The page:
Fifteen years after the collapse of the US investment bank Lehman Brothers triggered a devastating global financial crisis, the banking system is in trouble again. Central bankers and financial regulators each seem to bear some of the blame for the recent tumult, but there is significant disagreement over how much – and what, if anything, can be done to avoid a deeper crisis.
BERLIN – The eurozone is at the center of the global financial crisis, because only there, in the realm of the second most important currency after the dollar, does the crisis hit a weak “structure” rather than a state with real power. It is a structure that is squandering the trust of citizens and markets in its ability to resolve conflicts – while pushing the international financial system to the brink of disaster.
In other words, the financial crisis now reflects a political crisis of the eurozone – one that calls into question the very existence of the European project as a whole. If Europe’s monetary union fails, not much of the common market, or of European institutions and treaties, will be left. We would have to write off six decades of successful European integration, with unknown consequences.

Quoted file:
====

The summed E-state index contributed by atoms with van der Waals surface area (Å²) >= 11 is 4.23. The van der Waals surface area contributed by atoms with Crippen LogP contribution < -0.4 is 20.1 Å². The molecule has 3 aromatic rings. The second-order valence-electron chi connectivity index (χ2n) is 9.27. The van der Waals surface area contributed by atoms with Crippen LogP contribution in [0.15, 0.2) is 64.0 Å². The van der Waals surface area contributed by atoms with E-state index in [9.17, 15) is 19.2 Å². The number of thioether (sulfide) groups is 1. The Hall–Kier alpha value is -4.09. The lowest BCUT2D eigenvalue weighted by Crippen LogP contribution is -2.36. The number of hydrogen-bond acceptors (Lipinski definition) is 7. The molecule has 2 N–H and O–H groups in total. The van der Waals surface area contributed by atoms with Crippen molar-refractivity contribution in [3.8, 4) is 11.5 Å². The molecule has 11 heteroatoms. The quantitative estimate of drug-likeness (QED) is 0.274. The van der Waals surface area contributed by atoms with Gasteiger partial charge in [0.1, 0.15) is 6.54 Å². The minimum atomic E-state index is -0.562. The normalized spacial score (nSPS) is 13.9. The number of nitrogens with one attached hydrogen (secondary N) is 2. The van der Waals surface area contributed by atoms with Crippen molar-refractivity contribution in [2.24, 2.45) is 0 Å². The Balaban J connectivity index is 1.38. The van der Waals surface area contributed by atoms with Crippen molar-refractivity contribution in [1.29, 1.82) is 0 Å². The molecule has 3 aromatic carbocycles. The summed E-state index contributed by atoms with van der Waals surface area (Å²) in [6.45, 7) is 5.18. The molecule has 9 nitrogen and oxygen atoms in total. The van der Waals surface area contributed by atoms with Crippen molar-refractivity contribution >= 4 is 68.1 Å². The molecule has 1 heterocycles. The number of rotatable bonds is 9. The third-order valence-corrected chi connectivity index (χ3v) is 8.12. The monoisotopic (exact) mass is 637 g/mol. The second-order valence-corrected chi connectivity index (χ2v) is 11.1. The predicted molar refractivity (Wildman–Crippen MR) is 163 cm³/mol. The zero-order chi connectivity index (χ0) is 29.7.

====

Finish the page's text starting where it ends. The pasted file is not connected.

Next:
This failure would coincide with the emergence of a new world order, as two centuries of Western predominance come to an end. Power and wealth are shifting towards East Asian and other emerging countries, while America will be preoccupied with its own problems and turning from the Atlantic towards the Pacific. If Europeans don’t address their interests now, no one will do it for them. If Europe today does not become the agent of its own destiny, it will become the object of new world powers.
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